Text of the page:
Oliver is a happy, cheeky and brave six-year-old boy who loves spending time and playing with his little brother and cousins. He’s a big lego fan and absolutely loves Star Wars!

But Oliver was diagnosed with high-risk neuroblastoma in the first week of 2016. Following lengthy treatment and despite achieving remission, Oliver relapsed in January 2018, and then devastatingly again in April 2019.

When the cancer returns the chances of survival drop to less than 10% and treatment options can become more limited.

His family and clinician identified immunotherapy treatment (Hu3f8) in Barcelona as the best option but this has been put on hold while Oliver has the treatment he needs to clear his cancer.

In June 2019 he had successful brain surgery to remove a tumour that caused a bleed on the brain and he's currently receiving radiotherapy to that area, before hopefully more chemotherapy to get rid of the other spots of disease.

Oliver's family are continuing to fundraise in case he needs further treatment that is not available on the NHS, to clear the disease and/or hopefully keep it from returning again if he does get into remission.

Oliver’s story

Towards the end of 2015, Oliver began to feel unwell and started complaining his knees were hurting. During December he also developed severe tummy pain and visited his GP on several occasions. On New Year’s Eve, he was so unwell that he had to go to the hospital.

The next few days were full of blood tests and investigations. The family were transferred to Southampton General Hospital where they were given the devastating news that Oliver had stage 4 high-risk neuroblastoma – the cancer had spread from his abdominal tumour into his bone and bone marrow. 

“It was unbearable news that no-one ever imagines hearing about their son or daughter. We felt numb, disbelieving and had an overwhelming sense of fear over what the future held, plus the possibility that we could lose our little boy,” says mum Jo.

Treatment

Oliver embarked on a gruelling 18-month treatment plan which began with ten rounds of intensive chemotherapy and an 8-hour surgery to remove the tumour. Oliver then had his stem cells harvested before undergoing high dose chemotherapy, after which he spent a number of weeks in isolation as he was so vulnerable to infection. 

One risk of high dose chemotherapy is a condition called Venous Occlusive Disease (VOD), which can be fatal.

“Oliver did develop VOD and became incredibly unwell. One of the drugs given to help treat VOD also caused him to develop internal bleeding and he ended up spending over three months in hospital with several periods of time in intensive care and high dependency units,” says Jo.

No evidence of neuroblastoma

By the end of October 2016 and after three weeks of radiotherapy – scans showed Oliver to be completely free of the disease. As a result, he was included on an immunotherapy trial for five months and in May 2017 he was given the all-clear!

Oliver started school in September 2017 and Jo says: “He was a little nervous at first, having had very little time at preschool, but by November was starting to settle in and gain confidence.” Sadly, it was all about to change though.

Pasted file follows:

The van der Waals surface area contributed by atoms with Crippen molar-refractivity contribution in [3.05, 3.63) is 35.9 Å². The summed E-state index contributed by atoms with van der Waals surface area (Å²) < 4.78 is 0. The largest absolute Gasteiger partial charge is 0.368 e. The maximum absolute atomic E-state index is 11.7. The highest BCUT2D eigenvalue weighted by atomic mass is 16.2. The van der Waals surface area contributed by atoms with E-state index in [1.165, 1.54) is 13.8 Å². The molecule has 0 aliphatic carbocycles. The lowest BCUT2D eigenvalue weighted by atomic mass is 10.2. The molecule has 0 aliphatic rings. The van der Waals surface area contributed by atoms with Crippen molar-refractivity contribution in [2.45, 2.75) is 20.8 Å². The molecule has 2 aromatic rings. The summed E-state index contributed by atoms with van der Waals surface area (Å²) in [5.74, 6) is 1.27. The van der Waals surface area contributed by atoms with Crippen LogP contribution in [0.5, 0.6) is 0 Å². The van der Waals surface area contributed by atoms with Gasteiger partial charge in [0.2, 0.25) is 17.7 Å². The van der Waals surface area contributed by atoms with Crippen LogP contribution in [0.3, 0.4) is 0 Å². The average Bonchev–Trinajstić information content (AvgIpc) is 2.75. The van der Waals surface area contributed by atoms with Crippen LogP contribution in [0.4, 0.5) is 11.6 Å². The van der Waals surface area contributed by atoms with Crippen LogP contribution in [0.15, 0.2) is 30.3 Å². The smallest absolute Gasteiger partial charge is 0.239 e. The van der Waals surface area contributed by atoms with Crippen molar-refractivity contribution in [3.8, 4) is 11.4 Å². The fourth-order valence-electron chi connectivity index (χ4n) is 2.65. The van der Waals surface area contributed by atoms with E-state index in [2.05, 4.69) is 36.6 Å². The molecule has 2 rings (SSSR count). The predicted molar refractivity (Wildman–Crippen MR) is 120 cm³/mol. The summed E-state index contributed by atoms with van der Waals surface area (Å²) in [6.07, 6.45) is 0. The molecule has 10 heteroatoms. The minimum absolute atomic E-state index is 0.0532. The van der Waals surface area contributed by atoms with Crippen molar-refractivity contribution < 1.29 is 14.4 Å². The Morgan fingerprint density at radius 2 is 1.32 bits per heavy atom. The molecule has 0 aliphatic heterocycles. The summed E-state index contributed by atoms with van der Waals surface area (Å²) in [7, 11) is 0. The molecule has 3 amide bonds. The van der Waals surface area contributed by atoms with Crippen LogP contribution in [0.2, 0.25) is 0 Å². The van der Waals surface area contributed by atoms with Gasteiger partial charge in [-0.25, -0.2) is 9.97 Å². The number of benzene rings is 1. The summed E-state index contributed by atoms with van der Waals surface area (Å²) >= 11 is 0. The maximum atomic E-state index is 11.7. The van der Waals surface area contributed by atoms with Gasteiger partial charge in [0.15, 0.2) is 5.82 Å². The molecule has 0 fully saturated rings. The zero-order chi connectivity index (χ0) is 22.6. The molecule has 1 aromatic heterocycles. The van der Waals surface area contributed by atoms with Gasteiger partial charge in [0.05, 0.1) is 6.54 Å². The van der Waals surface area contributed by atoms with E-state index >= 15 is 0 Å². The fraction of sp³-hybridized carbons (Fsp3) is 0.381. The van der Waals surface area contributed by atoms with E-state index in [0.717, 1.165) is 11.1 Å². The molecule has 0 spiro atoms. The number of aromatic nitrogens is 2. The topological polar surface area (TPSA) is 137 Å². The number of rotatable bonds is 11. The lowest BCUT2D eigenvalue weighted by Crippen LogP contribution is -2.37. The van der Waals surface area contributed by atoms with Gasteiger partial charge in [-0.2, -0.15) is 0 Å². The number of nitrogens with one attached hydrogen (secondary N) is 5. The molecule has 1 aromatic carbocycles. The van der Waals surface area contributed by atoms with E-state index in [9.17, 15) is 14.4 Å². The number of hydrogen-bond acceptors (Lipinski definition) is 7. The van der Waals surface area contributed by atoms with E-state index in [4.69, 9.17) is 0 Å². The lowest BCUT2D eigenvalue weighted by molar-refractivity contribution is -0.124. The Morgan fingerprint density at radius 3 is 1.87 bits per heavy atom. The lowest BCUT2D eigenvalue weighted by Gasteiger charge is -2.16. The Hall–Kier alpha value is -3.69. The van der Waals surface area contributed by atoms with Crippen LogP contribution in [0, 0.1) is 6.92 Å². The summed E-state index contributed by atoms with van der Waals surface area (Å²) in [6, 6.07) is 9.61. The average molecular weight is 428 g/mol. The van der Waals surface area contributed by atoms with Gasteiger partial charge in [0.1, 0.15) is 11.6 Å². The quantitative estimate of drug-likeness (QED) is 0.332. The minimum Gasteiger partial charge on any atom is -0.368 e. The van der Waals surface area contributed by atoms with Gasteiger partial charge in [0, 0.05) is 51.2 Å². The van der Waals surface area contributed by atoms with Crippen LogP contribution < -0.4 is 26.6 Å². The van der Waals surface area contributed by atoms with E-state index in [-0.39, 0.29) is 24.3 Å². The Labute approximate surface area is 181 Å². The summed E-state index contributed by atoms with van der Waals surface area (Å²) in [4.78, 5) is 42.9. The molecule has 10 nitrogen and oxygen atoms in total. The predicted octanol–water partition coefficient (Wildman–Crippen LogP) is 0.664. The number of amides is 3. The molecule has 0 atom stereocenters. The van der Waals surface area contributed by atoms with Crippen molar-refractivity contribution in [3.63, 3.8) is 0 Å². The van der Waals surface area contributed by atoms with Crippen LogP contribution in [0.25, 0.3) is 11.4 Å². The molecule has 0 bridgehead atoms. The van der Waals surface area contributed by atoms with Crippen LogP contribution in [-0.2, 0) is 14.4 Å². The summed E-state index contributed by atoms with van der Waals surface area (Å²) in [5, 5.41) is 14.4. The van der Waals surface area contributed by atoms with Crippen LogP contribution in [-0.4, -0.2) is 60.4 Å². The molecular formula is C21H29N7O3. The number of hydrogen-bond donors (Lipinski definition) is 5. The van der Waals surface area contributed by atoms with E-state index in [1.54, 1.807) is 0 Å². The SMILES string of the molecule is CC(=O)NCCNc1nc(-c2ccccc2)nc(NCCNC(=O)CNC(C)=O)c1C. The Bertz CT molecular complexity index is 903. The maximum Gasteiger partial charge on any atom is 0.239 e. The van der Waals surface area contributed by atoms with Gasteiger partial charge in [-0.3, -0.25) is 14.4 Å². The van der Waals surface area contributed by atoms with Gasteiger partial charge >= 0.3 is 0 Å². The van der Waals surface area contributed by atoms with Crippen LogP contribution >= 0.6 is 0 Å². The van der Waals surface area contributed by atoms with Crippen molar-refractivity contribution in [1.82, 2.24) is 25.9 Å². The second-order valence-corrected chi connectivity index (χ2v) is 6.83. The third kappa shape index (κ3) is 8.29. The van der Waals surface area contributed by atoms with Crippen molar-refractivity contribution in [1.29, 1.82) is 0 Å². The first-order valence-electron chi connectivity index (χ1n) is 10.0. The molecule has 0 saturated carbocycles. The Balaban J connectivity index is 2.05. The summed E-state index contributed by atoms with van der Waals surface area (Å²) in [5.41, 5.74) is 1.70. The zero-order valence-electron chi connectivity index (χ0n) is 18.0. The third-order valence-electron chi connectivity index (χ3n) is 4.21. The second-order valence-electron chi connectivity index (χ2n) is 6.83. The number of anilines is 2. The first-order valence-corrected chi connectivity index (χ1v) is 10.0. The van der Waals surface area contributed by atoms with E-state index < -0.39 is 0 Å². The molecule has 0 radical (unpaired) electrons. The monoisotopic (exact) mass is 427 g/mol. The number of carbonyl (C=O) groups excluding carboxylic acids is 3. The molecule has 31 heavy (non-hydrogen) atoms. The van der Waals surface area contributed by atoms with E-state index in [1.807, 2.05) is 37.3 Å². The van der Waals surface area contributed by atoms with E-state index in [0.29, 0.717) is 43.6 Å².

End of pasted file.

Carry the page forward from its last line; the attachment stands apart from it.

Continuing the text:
Relapse

In December 2017 Oliver began to feel unwell again and in the New Year, one of the glands in his neck became very enlarged.

“We were naturally concerned about his symptoms and took him to see his Oncology Consultant in Southampton. On 24th January it was confirmed that Oliver had suffered a relapse. It was heartbreaking to think our little boy would have to, again, endure the horrors of cancer, the treatment it entails and all the dreadful side effects,” says Jo.

Oliver responded very well to 11 months of chemotherapy but with some disease left in his bone marrow, his family and clinician identified immunotherapy treatment (Hu3f8) in Barcelona as the best option to clear the remaining disease. Thanks to your amazing support in raising £203,000, Oliver started this treatment successfully in early 2019, but this sadly had to be put on hold due to increased HAHA antibody levels. Sadly there was further bad news around the corner. 

Brain surgery

Just before Easter 2019, Oliver developed a severe headache along with sickness. He was taken by ambulance to hospital where a CT scan revealed a significant bleed on the brain. Oliver recovered but further scans showed this was caused by a relapse - his cancer had returned with a tumour on the brain.

Oliver underwent successful brain surgery in June 2019 where the tumour was removed but his neuroblastoma had already spread to his bone marrow and other areas. He's currently receiving radiotherapy before hopefully chemotherapy to try and clear his spots of disease. 

Oliver’s fundraising campaign

Oliver's family are continuing to fundraise in case he needs further treatment that is not available on the NHS, to clear the disease and/or hopefully keep it from returning again if he does get into remission.

How you can help

There are many ways you can help Oliver: by making a personal donation; holding a fundraising event; getting sponsored to take on a challenge; or simply by following and sharing Oliver’s story through his Facebook pageTwitter profile, or Instagram.

Download our free Oliver resources (below) to support your fundraising, and CLICK HERE for even more resources, including fundraising ideas, templates and guidance.

Sponsorship Form Campaign Poster Event Poster

To donate by text, send “OLIVERWARNER” followed by any whole amount up to £20 to 70085. This will cost your donation plus your standard network charge. It won’t matter if you leave a space before the number, if you include a ‘£’ sign or whether you use upper or lower case.

If you’d like help supporting Oliver’s campaign, please get in touch with the fundraising team on 0207 284 0800 and [email protected]

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